In the meantime, the idea was mocked on CNN; while NBC's Tim Russert fluffed it off, based on administration denials, evidently without (like every other reporter around) even bothering to explore the all too plausible possibility, or calling anyone on Earth who might have another opinion. How about, for instance, the articulate and knowledgeable human rights lawyer Scott Horton, whose private e-newsletter, "No Comment," first tipped off "The Notion" to the providential postponement? (Leading Democrats, of course, just ducked as always.) For our "balanced" press, this was little short of dereliction of duty.
When the tampering possibility slipped into stories at all, it was as a formulaic paragraph or two deep inside pieces deep inside the paper. Typical was this from the Post's usually able reporter Knickmeyer (who knows too much about the nature of Saddam's trial to have covered this issue so poorly):
"In Baghdad, U.S. officials close to the trial deny that the announcement of the verdict, set for two days before U.S. congressional elections, was timed to give a boost to the Republican Party. 'If we had that kind of power to set dates like that, the trial would have been concluded in about five months,' said one of the officials, who all spoke on condition they not be identified further. 'The fact of the matter is: No way.'"
So here we are, just a news cycle before election day, and both George W. Bush ("a milestone in the Iraqi people's efforts to replace the rule of a tyrant with the rule of law") and Ambassador Khalilzad ("an important milestone in the building of a free society") are once again able to use one of those classic administration Iraq words — "milestone" (think Saddam's capture, the purple finger election) — that otherwise had disappeared from our news. This won't last more than a day or two, of course, before the Iraqi bad news begins to pour in again; but right now those few crucial hours are manna from heaven for an administration whose vice president has already declared that it will be "full speed ahead" in Iraq after the midterm elections, no matter what.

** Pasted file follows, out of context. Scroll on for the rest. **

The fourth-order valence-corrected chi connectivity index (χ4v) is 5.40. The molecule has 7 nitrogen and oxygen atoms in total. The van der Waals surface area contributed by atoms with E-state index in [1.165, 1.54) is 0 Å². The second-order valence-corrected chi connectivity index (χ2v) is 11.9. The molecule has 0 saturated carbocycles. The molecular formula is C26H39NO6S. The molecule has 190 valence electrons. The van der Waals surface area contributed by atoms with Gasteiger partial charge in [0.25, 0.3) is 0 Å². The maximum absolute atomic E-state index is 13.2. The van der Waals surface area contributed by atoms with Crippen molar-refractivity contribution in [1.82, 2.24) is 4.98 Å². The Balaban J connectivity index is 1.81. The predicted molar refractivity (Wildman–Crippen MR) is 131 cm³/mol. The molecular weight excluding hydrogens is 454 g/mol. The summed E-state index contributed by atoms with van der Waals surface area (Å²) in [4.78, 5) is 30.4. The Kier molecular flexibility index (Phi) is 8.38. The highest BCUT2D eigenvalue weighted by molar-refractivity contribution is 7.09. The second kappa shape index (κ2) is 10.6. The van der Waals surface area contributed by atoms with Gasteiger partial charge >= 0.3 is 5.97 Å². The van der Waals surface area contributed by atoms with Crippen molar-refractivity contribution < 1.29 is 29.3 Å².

I have little doubt that, weeks, months, or years from now, we'll learn just who carried off this particular administration political ploy — and just how. In the meantime, this is but another small, pathetic tale of how the mainstream media has failed its readers and viewers, blindly and blandly spreading yet another administration fiction about the increasingly fictional land of, and "government" of, Iraq.
Look for a blunt account of this fiasco in the normal outlets. You'll do so in vain. If you're curious, take a look instead at what Riverbend, the "girl blogger of Baghdad," has to say today about the verdict, about what it's like — in an Iraq "at its very worst since the invasion" — to experience firsthand "the frustration of feeling like the whole country and every single Iraqi inside and outside of Iraq is at the mercy of American politics." So are we, unfortunately; and, on this election eve, you can offer some part of the thanks for that to the major paper or TV network of your choice.
By Tom Engelhardt
Reprinted with permission from The Nation